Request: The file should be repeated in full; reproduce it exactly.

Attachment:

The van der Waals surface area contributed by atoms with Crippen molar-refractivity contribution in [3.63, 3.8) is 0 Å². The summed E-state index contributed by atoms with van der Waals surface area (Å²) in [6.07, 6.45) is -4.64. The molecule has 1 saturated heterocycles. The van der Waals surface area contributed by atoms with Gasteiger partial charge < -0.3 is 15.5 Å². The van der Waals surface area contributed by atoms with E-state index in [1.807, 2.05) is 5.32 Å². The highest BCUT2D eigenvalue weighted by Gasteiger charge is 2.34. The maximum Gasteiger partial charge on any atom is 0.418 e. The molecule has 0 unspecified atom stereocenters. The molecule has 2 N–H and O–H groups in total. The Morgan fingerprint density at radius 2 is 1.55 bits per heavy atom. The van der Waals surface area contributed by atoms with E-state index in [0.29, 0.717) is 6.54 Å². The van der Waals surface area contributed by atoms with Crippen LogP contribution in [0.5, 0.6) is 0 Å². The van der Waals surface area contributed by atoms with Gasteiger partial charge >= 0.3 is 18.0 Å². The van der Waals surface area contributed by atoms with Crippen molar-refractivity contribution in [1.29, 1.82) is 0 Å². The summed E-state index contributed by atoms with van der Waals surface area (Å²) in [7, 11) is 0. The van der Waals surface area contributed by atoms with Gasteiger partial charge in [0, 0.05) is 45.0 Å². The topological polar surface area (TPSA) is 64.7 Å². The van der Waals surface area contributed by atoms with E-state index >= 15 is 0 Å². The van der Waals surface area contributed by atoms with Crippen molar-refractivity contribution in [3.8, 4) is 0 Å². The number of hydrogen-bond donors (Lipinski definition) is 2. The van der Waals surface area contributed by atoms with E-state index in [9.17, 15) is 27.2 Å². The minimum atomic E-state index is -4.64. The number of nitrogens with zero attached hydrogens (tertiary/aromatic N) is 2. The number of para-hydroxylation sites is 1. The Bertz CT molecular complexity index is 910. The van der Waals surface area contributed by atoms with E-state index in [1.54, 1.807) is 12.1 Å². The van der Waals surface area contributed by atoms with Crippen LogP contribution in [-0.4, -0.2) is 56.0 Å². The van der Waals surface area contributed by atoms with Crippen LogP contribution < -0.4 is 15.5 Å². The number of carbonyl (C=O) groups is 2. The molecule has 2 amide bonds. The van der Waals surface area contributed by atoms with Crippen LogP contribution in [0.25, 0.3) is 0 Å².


The van der Waals surface area contributed by atoms with Crippen molar-refractivity contribution in [3.63, 3.8) is 0 Å². The summed E-state index contributed by atoms with van der Waals surface area (Å²) in [6.07, 6.45) is -4.64. The molecule has 1 saturated heterocycles. The van der Waals surface area contributed by atoms with Gasteiger partial charge < -0.3 is 15.5 Å². The van der Waals surface area contributed by atoms with E-state index in [1.807, 2.05) is 5.32 Å². The highest BCUT2D eigenvalue weighted by Gasteiger charge is 2.34. The maximum Gasteiger partial charge on any atom is 0.418 e. The molecule has 0 unspecified atom stereocenters. The molecule has 2 N–H and O–H groups in total. The Morgan fingerprint density at radius 2 is 1.55 bits per heavy atom. The van der Waals surface area contributed by atoms with E-state index in [0.29, 0.717) is 6.54 Å². The van der Waals surface area contributed by atoms with Crippen LogP contribution in [0.5, 0.6) is 0 Å². The van der Waals surface area contributed by atoms with Gasteiger partial charge >= 0.3 is 18.0 Å². The van der Waals surface area contributed by atoms with Crippen molar-refractivity contribution in [1.29, 1.82) is 0 Å². The summed E-state index contributed by atoms with van der Waals surface area (Å²) in [7, 11) is 0. The van der Waals surface area contributed by atoms with Gasteiger partial charge in [0, 0.05) is 45.0 Å². The topological polar surface area (TPSA) is 64.7 Å². The van der Waals surface area contributed by atoms with E-state index >= 15 is 0 Å². The van der Waals surface area contributed by atoms with Crippen molar-refractivity contribution in [3.8, 4) is 0 Å². The number of hydrogen-bond donors (Lipinski definition) is 2. The van der Waals surface area contributed by atoms with E-state index in [9.17, 15) is 27.2 Å². The minimum atomic E-state index is -4.64. The number of nitrogens with zero attached hydrogens (tertiary/aromatic N) is 2. The number of para-hydroxylation sites is 1. The Bertz CT molecular complexity index is 910. The van der Waals surface area contributed by atoms with E-state index in [1.54, 1.807) is 12.1 Å². The van der Waals surface area contributed by atoms with Crippen LogP contribution in [-0.4, -0.2) is 56.0 Å². The van der Waals surface area contributed by atoms with Crippen LogP contribution < -0.4 is 15.5 Å². The number of carbonyl (C=O) groups is 2. The molecule has 2 amide bonds. The van der Waals surface area contributed by atoms with Crippen LogP contribution in [0.25, 0.3) is 0 Å².